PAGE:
sams film stills

Comet (2014) directed by Sam Esmail


‘Mistress America’, Noah Baumbach (2015)

I think I’m sick, and I don’t know if my ailment has a name. It’s just me sitting and staring at the internet or the television for long periods of time, interspersed by trying to not do that and then lying about what I’ve been doing. And then I’ll get so excited about something that the excitement overwhelms me and I can’t sleep or do anything and I just am in love with everything but can’t figure out how to make myself work in the world.

Favorite Romantic Comedies

Love, Rosie - Dir. by Christian Ditter

Love Actually - Dir. by Richard Curtis

27 Dresses - Dir. by Anne Fletcher

Clueless - Dir. by Amy Heckerling

The Proposal - Dir. by Anne Fletcher 

Leap Year - Dir. by Anand Tucker

Letters To Juliet - Dir. by Gary Winick


‘The Assassination of Jesse James by the Coward Robert Ford’, Andrew Dominik (2007)

By his own approximation, Bob assassinated Jesse James over 800 times. He suspected no one in history had ever so often or so publicly recapitulated an act of betrayal.


“2015 was a banner year for Sam Elliott, who contributed consummate, movie-strengthening supporting performances as atypical love interests to Lily Tomlin and Blythe Danner in, respectively, Grandma and I’ll See You in My Dreams. That lovely latter film was written and helmed by Brett Haley, whose latest has given Elliott an ultimate, personalized showcase for his understatedly radical persona of open-hearted emotionality and strapping masculinity. Lee Hayden, the washed-up, cancer-stricken, pot-toking Hollywood gunslinger at the center of Haley’s earnest if uneven sophomore endeavor, is a role that could have potentially made Elliott, noted industry cowboy, into a victim of easy self-parody. And certainly, the actor’s familiar, irresistible trademarks are ever-present: the slyly cocked brows, the full-bodied drawl, the grinning, sidelong glances. But Elliott’s rugged minimalism continues to cut deep, layered this time with a hangdog melancholy that brings an added poignancy to all his scenes, many of which expose sides of his talent that some viewers might not even know existed. An anguishing late-film audition scene reveals Elliott as an observant deconstructionist, capable of taking apart a script and unearthing subtextual truths, all the while astutely blurring the lines between actor and character. Throughout his lengthy career, Elliot has built himself a commendable reputation as a no-brainer choice for sidelined parts that need to resonate in little time. But in The Hero, Elliot has at last found the starring role with which he can stretch and captivate at limitless capacity, solidifying himself as not just one of our most prolific and reliable actors but also one of our most masterly.” — Matthew Eng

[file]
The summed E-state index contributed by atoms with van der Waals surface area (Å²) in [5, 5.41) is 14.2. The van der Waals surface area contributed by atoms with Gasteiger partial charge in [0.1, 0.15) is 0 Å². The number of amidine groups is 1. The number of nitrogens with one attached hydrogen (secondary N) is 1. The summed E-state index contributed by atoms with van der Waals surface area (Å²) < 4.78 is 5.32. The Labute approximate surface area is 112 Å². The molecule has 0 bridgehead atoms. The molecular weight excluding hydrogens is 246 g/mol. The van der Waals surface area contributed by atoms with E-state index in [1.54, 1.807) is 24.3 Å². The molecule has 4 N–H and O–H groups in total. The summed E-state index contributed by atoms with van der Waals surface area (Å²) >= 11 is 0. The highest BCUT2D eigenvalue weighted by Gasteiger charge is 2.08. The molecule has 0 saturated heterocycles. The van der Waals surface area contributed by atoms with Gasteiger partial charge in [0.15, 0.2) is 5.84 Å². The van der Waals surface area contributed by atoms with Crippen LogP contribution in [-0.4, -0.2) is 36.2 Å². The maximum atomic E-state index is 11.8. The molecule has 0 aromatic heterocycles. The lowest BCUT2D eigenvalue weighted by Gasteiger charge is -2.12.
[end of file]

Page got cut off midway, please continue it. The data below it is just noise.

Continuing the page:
The 10 Best Male Film Performances of Early 2017